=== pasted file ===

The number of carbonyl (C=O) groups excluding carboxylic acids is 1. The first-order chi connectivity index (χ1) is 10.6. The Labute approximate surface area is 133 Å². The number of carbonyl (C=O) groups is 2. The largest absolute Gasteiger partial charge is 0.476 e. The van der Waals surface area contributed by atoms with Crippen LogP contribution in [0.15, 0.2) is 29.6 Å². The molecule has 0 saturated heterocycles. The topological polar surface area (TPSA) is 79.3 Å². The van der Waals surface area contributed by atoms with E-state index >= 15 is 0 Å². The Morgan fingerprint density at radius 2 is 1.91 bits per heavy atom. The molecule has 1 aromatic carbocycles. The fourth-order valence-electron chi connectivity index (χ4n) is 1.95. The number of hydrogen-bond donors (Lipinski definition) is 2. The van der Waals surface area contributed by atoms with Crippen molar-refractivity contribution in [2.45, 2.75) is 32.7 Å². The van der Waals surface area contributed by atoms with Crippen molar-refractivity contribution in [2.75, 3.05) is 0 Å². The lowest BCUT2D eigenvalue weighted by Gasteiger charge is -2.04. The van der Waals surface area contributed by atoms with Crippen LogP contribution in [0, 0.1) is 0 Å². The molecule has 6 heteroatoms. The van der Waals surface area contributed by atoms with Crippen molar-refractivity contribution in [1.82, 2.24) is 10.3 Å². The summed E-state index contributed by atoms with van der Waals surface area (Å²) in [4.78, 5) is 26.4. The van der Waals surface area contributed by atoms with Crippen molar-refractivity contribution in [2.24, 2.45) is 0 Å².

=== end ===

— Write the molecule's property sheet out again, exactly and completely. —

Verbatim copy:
The number of carbonyl (C=O) groups excluding carboxylic acids is 1. The first-order chi connectivity index (χ1) is 10.6. The Labute approximate surface area is 133 Å². The number of carbonyl (C=O) groups is 2. The largest absolute Gasteiger partial charge is 0.476 e. The van der Waals surface area contributed by atoms with Crippen LogP contribution in [0.15, 0.2) is 29.6 Å². The molecule has 0 saturated heterocycles. The topological polar surface area (TPSA) is 79.3 Å². The van der Waals surface area contributed by atoms with E-state index >= 15 is 0 Å². The Morgan fingerprint density at radius 2 is 1.91 bits per heavy atom. The molecule has 1 aromatic carbocycles. The fourth-order valence-electron chi connectivity index (χ4n) is 1.95. The number of hydrogen-bond donors (Lipinski definition) is 2. The van der Waals surface area contributed by atoms with Crippen molar-refractivity contribution in [2.45, 2.75) is 32.7 Å². The van der Waals surface area contributed by atoms with Crippen molar-refractivity contribution in [2.75, 3.05) is 0 Å². The lowest BCUT2D eigenvalue weighted by Gasteiger charge is -2.04. The van der Waals surface area contributed by atoms with Crippen LogP contribution in [0, 0.1) is 0 Å². The molecule has 6 heteroatoms. The van der Waals surface area contributed by atoms with Crippen molar-refractivity contribution in [1.82, 2.24) is 10.3 Å². The summed E-state index contributed by atoms with van der Waals surface area (Å²) in [4.78, 5) is 26.4. The van der Waals surface area contributed by atoms with Crippen molar-refractivity contribution in [2.24, 2.45) is 0 Å².